Former actor Chuck Norris broke the internet a while back with his tough-guy “I’m invincible” reputation. The reputation was well-earned, as Norris is a professional martial artist, a skill that landed him quite a few action roles throughout his acting career. But before his acting career took off, Norris was enlisted in the United States Air Force.

Norris enlisted in the air force back in 1958 as an air policeman. Shortly after, he was sent overseas to the Osan Air Base in South Korea. There, he received multiple awards and found the martial art of Chun Kuk Do. Norris was discharged in 1962, making his first film debut in 1968.

Shaggy: United States Marine Corps, 1988

Shaggy: United States Marine Corps, 1988
United States Marine Corps/Wikipedia; Rob Verhorst/Redferns
United States Marine Corps/Wikipedia; Rob Verhorst/Redferns

Shaggy is a Jamaican reggae singer, DJ, and musician. He is probably best known for his song “It Wasn’t Me,” and his very distinct vocals. But a lot of people don’t realize that the seven-time Grammy Award nominee served in the United States Marine Corps for 11 years.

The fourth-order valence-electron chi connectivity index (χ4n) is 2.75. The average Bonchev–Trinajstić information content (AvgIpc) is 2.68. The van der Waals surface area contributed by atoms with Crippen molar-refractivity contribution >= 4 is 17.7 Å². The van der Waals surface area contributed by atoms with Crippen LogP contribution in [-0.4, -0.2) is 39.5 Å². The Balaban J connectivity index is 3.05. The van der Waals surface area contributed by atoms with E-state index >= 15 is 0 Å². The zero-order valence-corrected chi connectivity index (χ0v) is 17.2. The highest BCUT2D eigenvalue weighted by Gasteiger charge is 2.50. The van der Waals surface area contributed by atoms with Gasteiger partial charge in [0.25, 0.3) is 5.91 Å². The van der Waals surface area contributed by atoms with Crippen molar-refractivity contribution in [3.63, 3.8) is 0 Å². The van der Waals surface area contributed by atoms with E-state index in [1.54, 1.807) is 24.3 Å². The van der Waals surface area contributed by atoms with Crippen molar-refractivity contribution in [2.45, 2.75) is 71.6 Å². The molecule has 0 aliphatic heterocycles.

Enlisting in 1988, Shaggy obtained the MOS of Field Artillery Cannon Crewman and served in the 10th Marine Regiment during the Persian War. The highest rank the singer achieved was lance corporal but was demoted a few times for unknown reasons. The good news is he was able to perfect his singing voice while serving!

Adam Driver: United States Marine Corps, 2002

Adam Driver: United States Marine Corps, 2002
Ashby Dodd/Pinterest; adamdriverfiles/Twitter
Ashby Dodd/Pinterest; adamdriverfiles/Twitter